Another process happening at the moment is going round the newly planted vines and shoot selecting. This has reminded me of when we first planted our 3500 and quickly realising that having a vineyard is like painting the Forth road bridge! We had just finished protecting them with the rabbit guards when we realised we had to go right back to the beginning as they had started sending out shoots. The basic principle is that you want your new vine to put all its energy into one, strong, straight shoot which will eventually form the trunk of your plant. So all the other shoots, buds and little inflorescences are removed - and this process will continue all summer.
When we started this mad caper there were two things I thought would be really good - only to discover my ignorance! One was that we could get some bees to help with pollination (not needed!) and two that 4000 flowering vines would be a beautiful sight - well wrong again. The flowers at the moment are just little green bunches which you can only see close up and are not exactly breathtakingly beautiful (sorry vines). Don't get me wrong - the overall impression of the vineyard is still lovely. It's just that the flowers themselves are not exactly pretty.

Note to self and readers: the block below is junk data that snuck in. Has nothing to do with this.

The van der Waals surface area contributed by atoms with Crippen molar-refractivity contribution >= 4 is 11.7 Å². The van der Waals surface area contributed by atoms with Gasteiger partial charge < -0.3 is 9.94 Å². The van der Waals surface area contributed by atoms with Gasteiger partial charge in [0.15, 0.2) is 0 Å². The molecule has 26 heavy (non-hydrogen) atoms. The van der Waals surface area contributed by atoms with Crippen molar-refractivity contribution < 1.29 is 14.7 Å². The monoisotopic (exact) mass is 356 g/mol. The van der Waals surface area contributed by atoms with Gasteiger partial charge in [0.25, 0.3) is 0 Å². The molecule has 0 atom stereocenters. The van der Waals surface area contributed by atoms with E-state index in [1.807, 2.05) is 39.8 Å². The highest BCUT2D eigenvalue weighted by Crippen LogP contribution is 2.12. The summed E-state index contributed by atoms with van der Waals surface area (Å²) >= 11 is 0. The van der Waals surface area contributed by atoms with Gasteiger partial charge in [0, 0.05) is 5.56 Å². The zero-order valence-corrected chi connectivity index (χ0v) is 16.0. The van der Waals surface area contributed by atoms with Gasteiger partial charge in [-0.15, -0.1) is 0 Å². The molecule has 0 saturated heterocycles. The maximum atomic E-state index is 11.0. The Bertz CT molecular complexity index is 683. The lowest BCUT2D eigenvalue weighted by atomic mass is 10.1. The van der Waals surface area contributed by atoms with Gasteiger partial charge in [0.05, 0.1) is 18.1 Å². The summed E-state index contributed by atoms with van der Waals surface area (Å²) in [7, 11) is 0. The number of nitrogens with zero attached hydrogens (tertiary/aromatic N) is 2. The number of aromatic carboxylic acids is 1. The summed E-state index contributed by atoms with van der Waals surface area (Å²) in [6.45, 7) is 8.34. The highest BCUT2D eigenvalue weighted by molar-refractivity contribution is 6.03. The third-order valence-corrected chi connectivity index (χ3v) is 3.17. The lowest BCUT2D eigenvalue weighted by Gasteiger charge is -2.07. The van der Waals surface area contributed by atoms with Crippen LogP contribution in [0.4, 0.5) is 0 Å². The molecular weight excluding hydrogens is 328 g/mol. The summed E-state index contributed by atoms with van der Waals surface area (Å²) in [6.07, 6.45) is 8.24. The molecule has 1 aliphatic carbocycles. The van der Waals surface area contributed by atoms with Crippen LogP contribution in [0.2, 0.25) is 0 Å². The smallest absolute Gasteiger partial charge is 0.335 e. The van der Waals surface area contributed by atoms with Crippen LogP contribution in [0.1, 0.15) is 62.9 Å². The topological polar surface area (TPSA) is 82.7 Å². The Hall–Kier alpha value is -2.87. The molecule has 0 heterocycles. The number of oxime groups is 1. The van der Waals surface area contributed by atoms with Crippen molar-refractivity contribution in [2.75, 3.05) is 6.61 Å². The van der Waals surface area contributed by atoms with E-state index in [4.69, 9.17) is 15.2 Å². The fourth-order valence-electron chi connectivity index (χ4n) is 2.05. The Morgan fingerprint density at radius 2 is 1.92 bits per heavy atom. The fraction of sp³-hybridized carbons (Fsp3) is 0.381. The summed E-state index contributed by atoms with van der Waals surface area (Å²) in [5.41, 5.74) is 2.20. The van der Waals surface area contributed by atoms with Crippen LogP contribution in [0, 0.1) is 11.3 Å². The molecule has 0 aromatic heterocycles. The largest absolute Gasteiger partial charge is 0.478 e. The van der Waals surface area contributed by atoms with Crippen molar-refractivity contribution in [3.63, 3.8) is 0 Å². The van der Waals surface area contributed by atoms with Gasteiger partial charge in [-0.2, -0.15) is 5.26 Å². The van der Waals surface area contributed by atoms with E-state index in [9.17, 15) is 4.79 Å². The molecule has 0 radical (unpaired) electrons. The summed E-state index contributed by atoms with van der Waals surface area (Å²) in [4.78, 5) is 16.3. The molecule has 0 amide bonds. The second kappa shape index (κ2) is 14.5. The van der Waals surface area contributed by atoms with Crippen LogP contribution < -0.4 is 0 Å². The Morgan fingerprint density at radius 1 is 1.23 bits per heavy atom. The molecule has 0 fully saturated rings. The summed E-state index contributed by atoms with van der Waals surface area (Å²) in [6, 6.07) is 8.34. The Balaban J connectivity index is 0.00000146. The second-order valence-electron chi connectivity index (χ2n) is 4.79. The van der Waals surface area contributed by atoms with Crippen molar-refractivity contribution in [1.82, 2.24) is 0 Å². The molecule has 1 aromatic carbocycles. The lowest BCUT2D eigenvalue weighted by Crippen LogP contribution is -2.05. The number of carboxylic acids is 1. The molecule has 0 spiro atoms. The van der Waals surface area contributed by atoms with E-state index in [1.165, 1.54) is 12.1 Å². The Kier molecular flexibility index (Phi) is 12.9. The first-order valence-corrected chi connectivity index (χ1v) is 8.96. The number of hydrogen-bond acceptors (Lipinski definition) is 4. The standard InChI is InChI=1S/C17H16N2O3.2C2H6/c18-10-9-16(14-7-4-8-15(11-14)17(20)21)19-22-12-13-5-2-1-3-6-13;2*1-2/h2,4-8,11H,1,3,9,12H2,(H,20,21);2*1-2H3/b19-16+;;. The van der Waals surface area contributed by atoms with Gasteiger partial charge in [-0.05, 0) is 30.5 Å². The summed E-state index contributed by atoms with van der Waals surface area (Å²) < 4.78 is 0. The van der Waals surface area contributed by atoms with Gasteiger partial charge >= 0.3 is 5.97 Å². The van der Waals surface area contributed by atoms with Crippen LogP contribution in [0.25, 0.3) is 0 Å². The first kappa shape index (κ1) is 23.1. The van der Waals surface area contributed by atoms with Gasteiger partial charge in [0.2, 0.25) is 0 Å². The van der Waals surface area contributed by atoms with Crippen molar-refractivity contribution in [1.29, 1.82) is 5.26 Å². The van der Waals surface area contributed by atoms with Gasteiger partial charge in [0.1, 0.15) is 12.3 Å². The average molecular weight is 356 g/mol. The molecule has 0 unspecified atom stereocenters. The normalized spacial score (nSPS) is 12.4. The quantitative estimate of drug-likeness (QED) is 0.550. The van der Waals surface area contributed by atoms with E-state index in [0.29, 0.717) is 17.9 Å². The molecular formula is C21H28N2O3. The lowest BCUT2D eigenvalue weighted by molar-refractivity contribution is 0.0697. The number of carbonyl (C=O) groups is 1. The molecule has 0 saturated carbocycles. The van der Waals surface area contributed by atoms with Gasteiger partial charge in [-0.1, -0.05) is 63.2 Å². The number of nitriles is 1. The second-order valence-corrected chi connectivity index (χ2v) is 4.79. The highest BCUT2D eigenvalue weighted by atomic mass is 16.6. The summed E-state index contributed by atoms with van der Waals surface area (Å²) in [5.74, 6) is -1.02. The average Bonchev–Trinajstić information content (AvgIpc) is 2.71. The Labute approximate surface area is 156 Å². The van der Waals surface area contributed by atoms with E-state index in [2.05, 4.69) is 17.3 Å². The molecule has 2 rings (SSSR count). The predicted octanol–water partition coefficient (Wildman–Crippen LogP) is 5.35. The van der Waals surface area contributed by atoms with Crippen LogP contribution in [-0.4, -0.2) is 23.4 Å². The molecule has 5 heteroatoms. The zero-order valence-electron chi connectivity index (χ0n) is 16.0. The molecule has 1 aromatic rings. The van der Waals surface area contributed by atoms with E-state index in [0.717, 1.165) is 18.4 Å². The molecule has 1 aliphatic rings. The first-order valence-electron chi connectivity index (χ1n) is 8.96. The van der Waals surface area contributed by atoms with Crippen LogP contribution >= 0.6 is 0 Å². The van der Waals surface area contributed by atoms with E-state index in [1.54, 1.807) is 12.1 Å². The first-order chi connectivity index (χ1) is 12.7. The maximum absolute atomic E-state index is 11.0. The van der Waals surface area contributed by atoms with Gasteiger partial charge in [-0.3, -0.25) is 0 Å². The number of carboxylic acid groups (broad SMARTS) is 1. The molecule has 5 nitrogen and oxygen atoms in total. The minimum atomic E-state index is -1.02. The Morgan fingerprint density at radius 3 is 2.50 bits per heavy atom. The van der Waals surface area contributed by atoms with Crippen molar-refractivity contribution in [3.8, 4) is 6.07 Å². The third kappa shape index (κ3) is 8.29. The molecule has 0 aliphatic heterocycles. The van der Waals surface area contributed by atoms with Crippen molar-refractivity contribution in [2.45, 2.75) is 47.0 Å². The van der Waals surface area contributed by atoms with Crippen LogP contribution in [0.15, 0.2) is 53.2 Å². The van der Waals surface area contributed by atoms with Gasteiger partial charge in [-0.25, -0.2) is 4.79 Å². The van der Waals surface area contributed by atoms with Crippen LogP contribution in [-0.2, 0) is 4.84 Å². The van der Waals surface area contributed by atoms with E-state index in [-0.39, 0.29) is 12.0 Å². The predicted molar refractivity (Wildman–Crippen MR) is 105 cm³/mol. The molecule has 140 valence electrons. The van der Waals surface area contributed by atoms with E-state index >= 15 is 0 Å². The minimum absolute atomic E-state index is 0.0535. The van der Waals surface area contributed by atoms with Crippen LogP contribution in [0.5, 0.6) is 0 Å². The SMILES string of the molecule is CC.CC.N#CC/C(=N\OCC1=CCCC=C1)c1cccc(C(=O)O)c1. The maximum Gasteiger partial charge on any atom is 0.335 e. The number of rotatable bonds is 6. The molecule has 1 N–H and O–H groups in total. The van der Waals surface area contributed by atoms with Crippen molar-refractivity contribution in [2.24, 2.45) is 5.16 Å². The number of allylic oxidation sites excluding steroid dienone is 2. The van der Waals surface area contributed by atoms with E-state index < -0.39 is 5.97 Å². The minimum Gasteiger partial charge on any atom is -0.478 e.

However, our wild flowers more than make up for it!